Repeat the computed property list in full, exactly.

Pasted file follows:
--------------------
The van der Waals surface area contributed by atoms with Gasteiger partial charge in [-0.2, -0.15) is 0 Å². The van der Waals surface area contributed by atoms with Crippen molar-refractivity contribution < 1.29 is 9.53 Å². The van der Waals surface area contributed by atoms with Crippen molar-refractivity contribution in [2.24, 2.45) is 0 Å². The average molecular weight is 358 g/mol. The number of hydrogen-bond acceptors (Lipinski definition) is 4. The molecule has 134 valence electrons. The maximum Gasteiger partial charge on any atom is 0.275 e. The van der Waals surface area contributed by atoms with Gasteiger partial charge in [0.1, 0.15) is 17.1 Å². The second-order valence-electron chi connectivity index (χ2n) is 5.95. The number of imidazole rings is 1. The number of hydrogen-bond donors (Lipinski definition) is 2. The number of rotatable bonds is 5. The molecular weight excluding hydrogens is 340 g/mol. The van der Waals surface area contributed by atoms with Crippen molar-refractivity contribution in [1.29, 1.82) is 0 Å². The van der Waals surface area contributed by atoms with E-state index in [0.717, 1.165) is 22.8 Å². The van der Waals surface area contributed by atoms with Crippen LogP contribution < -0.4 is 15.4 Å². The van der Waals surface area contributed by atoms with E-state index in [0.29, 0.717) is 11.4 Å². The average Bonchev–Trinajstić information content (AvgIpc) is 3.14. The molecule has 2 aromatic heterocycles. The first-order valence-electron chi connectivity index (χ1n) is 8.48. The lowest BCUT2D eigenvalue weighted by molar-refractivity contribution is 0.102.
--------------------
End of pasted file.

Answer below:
The van der Waals surface area contributed by atoms with Gasteiger partial charge in [-0.2, -0.15) is 0 Å². The van der Waals surface area contributed by atoms with Crippen molar-refractivity contribution < 1.29 is 9.53 Å². The van der Waals surface area contributed by atoms with Crippen molar-refractivity contribution in [2.24, 2.45) is 0 Å². The average molecular weight is 358 g/mol. The number of hydrogen-bond acceptors (Lipinski definition) is 4. The molecule has 134 valence electrons. The maximum Gasteiger partial charge on any atom is 0.275 e. The van der Waals surface area contributed by atoms with Gasteiger partial charge in [0.1, 0.15) is 17.1 Å². The second-order valence-electron chi connectivity index (χ2n) is 5.95. The number of imidazole rings is 1. The number of hydrogen-bond donors (Lipinski definition) is 2. The number of rotatable bonds is 5. The molecular weight excluding hydrogens is 340 g/mol. The van der Waals surface area contributed by atoms with Crippen molar-refractivity contribution in [1.29, 1.82) is 0 Å². The van der Waals surface area contributed by atoms with E-state index in [0.717, 1.165) is 22.8 Å². The van der Waals surface area contributed by atoms with Crippen LogP contribution < -0.4 is 15.4 Å². The van der Waals surface area contributed by atoms with E-state index in [0.29, 0.717) is 11.4 Å². The average Bonchev–Trinajstić information content (AvgIpc) is 3.14. The molecule has 2 aromatic heterocycles. The first-order valence-electron chi connectivity index (χ1n) is 8.48. The lowest BCUT2D eigenvalue weighted by molar-refractivity contribution is 0.102.